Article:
Warcraft Review: An Assault on Modern Filmmaking

Warcraft

Last week, I went on a great vacation with some friends and did the hardest thing imaginable: I didn’t go to the movies for five days.

Going home after vacation and playing catch-up with all of the new releases is always fun. Did something live up to its hype, whether bad or good? Was it worth the extra couple days of waiting?

The first movie I saw was Duncan Jones’ Warcraft. While the movie certainly has its supporters, it does sit at a 27-percent rating on Rotten Tomatoes, with an average score of 4.1 out of 10. Not the worst but not exactly a glowing recommendation.

Frankly, it’s surprising that Warcraft is that “high” on the Tomatometer because, in fact, it actually is kind of the worst. It’s everything that is wrong with modern day filmmaking. It’s big and loud for the sake of being so, lacking any kind of cogency for its two-hour runtime. Watching a bunch of Orcs beat their chests for two hours will eventually wear on you.

Effects-driven extravaganzas can be fun and exciting but there has to be some kind of story or emotional pull supporting the computer wizardry. Look at the most recent Captain America installment; it managed to melt stunning effects with a emotional tale of two friends at odds with each other.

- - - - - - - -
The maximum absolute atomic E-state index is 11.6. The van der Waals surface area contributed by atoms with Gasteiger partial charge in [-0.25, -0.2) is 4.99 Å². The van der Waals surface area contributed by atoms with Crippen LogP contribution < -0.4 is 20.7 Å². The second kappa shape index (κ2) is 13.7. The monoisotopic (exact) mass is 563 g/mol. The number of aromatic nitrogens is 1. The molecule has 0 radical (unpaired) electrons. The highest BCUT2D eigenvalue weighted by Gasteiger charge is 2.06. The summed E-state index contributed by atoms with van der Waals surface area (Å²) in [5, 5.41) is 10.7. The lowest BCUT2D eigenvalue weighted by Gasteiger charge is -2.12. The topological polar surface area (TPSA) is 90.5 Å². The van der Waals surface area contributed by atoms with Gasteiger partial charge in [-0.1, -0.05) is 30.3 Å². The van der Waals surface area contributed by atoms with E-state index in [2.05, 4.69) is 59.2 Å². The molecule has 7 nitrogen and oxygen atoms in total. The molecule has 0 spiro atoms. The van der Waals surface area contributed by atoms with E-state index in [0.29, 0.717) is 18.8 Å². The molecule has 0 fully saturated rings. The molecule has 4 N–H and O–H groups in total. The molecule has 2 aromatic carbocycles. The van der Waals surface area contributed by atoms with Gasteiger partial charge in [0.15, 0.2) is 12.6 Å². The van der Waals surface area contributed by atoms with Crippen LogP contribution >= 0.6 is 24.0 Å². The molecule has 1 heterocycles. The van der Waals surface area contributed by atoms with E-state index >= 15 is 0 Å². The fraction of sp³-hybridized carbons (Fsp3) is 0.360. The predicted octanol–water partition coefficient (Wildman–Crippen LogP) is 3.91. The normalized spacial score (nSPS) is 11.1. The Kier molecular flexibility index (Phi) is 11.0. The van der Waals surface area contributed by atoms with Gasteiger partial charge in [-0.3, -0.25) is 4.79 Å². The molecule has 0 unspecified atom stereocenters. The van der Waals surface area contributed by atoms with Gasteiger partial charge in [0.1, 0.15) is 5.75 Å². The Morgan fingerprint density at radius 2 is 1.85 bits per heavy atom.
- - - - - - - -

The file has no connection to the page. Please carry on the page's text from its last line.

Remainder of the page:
Warcraft is particularly disappointing because its writer-director has shown such great promise with just two films. His 2009 debut, Moon, was a great spin on a familiar tale and Source Code was a thought-provoking puzzle of an action movie. With Warcraft, he was given a lot of money to play with and his ambitions ran dangerously amok. It’s a big spectacle without a single redeeming quality.

I should have taken notes during Warcraft because everyone has a bonkers name or looks alike, it’s hard to distinguish who is who and what anyone’s motivations are. After a while, I just stopped forcing myself to care. Those who played the video game, from which the movie is adapted from, will probably have no issue following along. For those new to this terrain, it’s just a hideous mess of greens and browns. It all looks like a cheesy mid-2000s video game on the big screen.

According to Jones’ IMDb page, he’s already in pre-production on his next film. The one line description seems more interesting than anything he accomplished here. I believed Jones was a promising filmmaker after I saw Moon and I will continue to believe that, hoping to leave Warcraft in the rearview mirror.

Rating:
0 out of 10

 

 

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